Ballachey, Hernandez make respectable home showing |

Ballachey, Hernandez make respectable home showing

The international freestyle skiing circuit made its triumphant return to the area this weekend as more than 200 racers convened at Heavenly Ski Resort for the “Sprint Top Gun at Gunbarrrel.” But much of the anticipation preceding the event centered around local skiers – and U.S. Ski Team members – Chris Hernandez and Brooke Ballachey’s debut World Cup efforts in front of a hometown crowd.

Ballachey was the higher finisher of the pair, posting a 15th-place finish in the women’s moguls singles competition, narrowly missing the top 12 for the final round. Hernandez nailed down 43rd overall in men’s moguls, but his placement might have been much better if not for a late-run crash. North Shore skiers Shelley Robertson and Shannon Bahrke rounded out area racers with 18th- and 23rd-place finishes, respectively.

“It was a bummer that I couldn’t make the finals,” said Ballachey, who finished fourth in dual moguls at last week’s World Cup stop in Steamboat Springs, Colo. “But I’m not disappointed with my effort. Making the finals is pretty difficult to do. Singles is not my strongest point, so to get that close and finish where I did is a good sign for the future.”

Hernandez shot out of the gates fast and was well on his way to putting together a potential top 12 qualifying run before a late crash ended his afternoon.

“I had it together and then I came off the bottom air and it went a little bigger than I thought,” said Hernandez, who was competing in his first-ever World Cup event. “I had it in my hands. I felt it the whole way down and I was probably going just a little fast coming into the bottom air.”

The crash must have been somewhat scary for Hernandez, who was competing with a rehabilitated ACL in his right knee.

“I don’t think I could have landed any worse than I did (Saturday),” said Hernandez, who injured his knee at Squaw Valley last March. “My knee is fine, though. I didn’t even feel it.”

Though Ballachey and Hernandez are virtually fixtures at Heavenly, neither were immune to a case of some telltale prerace nerves.

“I started to feel that way a little,” said Ballachey, whose sister, Robin, was one of Saturday’s forerunners for the women’s moguls competition. “The day before training, it kind of hit me that there would be so many people I knew there. But I knew it was just because a lot of people cared how I did. So I didn’t really worry about it too much.”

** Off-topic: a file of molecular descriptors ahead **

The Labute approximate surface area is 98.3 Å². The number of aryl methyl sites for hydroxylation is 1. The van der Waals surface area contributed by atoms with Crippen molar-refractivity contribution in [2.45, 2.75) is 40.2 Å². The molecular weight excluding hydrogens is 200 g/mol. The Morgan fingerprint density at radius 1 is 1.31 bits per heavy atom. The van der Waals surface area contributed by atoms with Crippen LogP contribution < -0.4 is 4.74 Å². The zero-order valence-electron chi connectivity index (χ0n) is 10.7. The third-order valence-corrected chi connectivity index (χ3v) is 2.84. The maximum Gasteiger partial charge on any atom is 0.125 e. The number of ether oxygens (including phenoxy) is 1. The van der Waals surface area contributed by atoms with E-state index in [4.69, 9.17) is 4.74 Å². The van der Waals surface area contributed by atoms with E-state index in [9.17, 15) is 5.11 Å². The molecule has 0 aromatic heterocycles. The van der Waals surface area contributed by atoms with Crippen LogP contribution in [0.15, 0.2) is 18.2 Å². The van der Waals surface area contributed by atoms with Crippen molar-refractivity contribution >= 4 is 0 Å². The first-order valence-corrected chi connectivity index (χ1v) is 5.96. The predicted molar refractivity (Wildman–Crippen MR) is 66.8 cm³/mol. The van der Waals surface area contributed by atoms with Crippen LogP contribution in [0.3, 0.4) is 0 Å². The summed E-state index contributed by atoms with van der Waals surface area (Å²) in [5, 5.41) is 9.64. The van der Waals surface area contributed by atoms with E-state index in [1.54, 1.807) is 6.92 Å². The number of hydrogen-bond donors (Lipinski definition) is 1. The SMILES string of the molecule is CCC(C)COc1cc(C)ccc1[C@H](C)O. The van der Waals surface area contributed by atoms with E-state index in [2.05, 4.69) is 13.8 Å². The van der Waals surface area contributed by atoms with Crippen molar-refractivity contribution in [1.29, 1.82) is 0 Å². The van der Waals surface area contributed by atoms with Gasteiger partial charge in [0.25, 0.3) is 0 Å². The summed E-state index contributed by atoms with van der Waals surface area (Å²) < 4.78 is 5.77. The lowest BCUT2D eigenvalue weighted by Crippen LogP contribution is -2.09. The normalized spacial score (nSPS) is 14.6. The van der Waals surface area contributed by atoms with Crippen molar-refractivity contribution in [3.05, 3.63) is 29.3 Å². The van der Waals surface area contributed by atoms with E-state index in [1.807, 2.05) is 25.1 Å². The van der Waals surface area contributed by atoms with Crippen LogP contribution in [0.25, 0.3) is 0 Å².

“I was skiing runs to get my mind off of it,” Hernandez said. “But how can you get your mind off of it when you know every single person in the crowd, practically? I relaxed when I got in the gate. I heard everyone. I smiled and I was loose and ready to go.”

Despite being under the pressure of a hometown crowd, both racers scored good marks in the eyes of U.S. Ski Team coaches.

“With Brooke, we have a program,” said Don St. Pierre, moguls coach for the U.S. team. “Our plan is to improve her air. She’s got to increase her technical skills with that. But she’s one of the best turners on the women’s tour. She’s able to hold speed. She’s extremely supple. She doesn’t look fast, but she’s so smooth coming down the hill.”

“I’m so excited for Chris,” said St. Pierre, who will likely play a key role in determining whether Hernandez will see more World Cup starts this season. “He’s got his first World Cup under his belt and the roar at the top of the course when his name was called out was certainly a show of support.”

Hernandez was very patient with his injury, allowing for nearly seven months of recovery time to make sure his knee would heal. So the fact that he’s patient with his development as World Cup-caliber skier should not come as a surprise.

“I don’t know what the (coaches) are going to do with me now. It’s all in their hands now,” said Hernandez, who nailed a helicopter iron cross trick on his first air. “I’d love to just try and get another chance. I know I can do it. I just need that chance.”

“At this stage, it’s not likely that he would continue (to compete in World Cup events in 1999), but it’s not impossible,” St. Pierre added.

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